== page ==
Credit card is a part and parcel of modern life. The credit card offers us the ease and simplicity to spend money without carrying cash, is versatile and handy to use and provides us the means to establish and recreate our credit rating. The secured credit card is however, not without its disadvantages, the main one being high interest rates charged on it. You have to do your secured credit card research for the best cards. You would like to have secured credit cards that give you total control. You should be able to find these cards on: coveringyouwithwealth.

How would you rate your capacity to purchase a home or the car you want or the loan you simply need? How significant is it for you to have a good credit rating? In order to establish and spruce up your credit score, the best possible option is to have a secured credit card are a relationship with a credit union. Where you can borrow against your extra cash and raise your credit score. A secured credit card is in effect the opportunity to regain a sound financial position.

Due to the easy accessibility of credit reports through well-established credit bureaus today, credit issuers rely increasingly on these reports to make their final decision on providing you credit. A credit card is often denied to you when you do not have a credit history. This is often in the case of the young adults who have never taken out a loan or have so far used a credit card through a parent. It can also occur in the case of divorced people who have never had a credit card in their name.

Secured credit cards [http://www.coveringyouwithwealth.com] thus provide the best means for anyone to establish a credit history. The secured credit card by virtue of being secured by your own money allows the issuer to feel safe, ensuring their money back in case you default. Since the issuer is also holding your money, they persuade you to make your payments regularly instead of losing your security deposit on the secured credit card.

Secured Credit Card – Drawback is when you pull money off the card and when you over spend on your deposit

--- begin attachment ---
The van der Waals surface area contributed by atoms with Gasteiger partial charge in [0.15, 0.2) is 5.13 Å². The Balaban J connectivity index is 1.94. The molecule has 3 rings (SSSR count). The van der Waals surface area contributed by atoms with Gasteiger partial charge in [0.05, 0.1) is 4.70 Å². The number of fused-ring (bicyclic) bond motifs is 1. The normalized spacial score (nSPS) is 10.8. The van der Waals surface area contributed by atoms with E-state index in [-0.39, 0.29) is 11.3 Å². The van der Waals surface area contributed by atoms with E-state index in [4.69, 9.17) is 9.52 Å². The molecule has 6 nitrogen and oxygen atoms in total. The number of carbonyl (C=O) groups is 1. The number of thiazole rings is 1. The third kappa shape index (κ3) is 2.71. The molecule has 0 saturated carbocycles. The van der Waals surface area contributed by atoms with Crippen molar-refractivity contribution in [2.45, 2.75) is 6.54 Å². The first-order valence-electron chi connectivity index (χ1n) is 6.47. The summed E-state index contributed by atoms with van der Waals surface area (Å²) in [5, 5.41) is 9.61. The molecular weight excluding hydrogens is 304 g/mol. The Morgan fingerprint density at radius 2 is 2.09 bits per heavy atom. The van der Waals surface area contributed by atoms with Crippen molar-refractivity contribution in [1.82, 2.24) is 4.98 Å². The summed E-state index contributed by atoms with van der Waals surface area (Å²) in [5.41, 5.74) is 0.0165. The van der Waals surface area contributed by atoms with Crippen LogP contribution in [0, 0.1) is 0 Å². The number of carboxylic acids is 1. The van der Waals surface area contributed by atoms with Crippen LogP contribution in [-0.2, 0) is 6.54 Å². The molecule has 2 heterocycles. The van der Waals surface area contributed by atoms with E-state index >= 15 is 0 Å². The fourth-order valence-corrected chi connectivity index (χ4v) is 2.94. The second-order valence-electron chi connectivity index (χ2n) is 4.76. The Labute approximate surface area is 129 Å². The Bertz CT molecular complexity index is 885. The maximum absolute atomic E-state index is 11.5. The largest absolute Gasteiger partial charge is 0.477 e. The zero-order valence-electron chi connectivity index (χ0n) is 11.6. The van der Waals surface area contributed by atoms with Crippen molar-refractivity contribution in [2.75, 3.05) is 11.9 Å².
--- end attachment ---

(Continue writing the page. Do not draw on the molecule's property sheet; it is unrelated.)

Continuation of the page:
Very often when you rent an apartment, the landlord will ask you to deposit an amount equivalent to a month's rent into a special account. This amount acts as security and is not used till you move out. When you move, this money along with interest is returned to you. You will not owe the landlord any money if you leave the apartment without any damages. The same rule applies to the secured credit card. In a secured credit card you have to deposit an amount as low as $200 and high as $3000 to establish a credit limit in a special account with the credit card issuer. The credit card issuing company will provide you with a secured credit card which is used like a regular credit card. The only difference being that only you and your credit card issuer know that the secured credit card has attached to it a security deposit.

Provided you use your secured credit card wisely, the security deposit will not be used. This means that the secured credit card will be used to make reasonably priced purchases and the monthly bills will be paid regularly and fully as far as possible. To increase the credit available to you on your secured credit card, you can both increase your security deposit and pay a fee to raise your limit. Please make sure you read your privacy statement before acquiring your secured credit card.

The interest rates on secured credit cards are some time based on your annual fee. In the event that you have been rejected for credit by some companies you will be thought of as a significant credit risk. The issuing companies are taking a huge risk in lending you money through secured credit cards, and these interest rates are based on these risks.

A secured credit card is not suitable for people with a solid and established credit rating as they can acquire credit cards with lower rates, rewards and other benefits. A secured credit card is for people who have had a bad credit or no credit to start with and need to mend their credit scores through a responsible show of credit card handling.

By Percy A Lowe

 

Credit Score Range

Posted by Percy A Lowe on September 27, 2013 at 7:00 AM Comments comments (0)

There are countless articles out there that will all tell you different things about what the credit score ranges actually are. This is because every institution decides for itself what these numbers mean to them. That doesn't mean we need to go in blind though! Based on overall reactions we can make some general statements about ranges and what this all amounts to.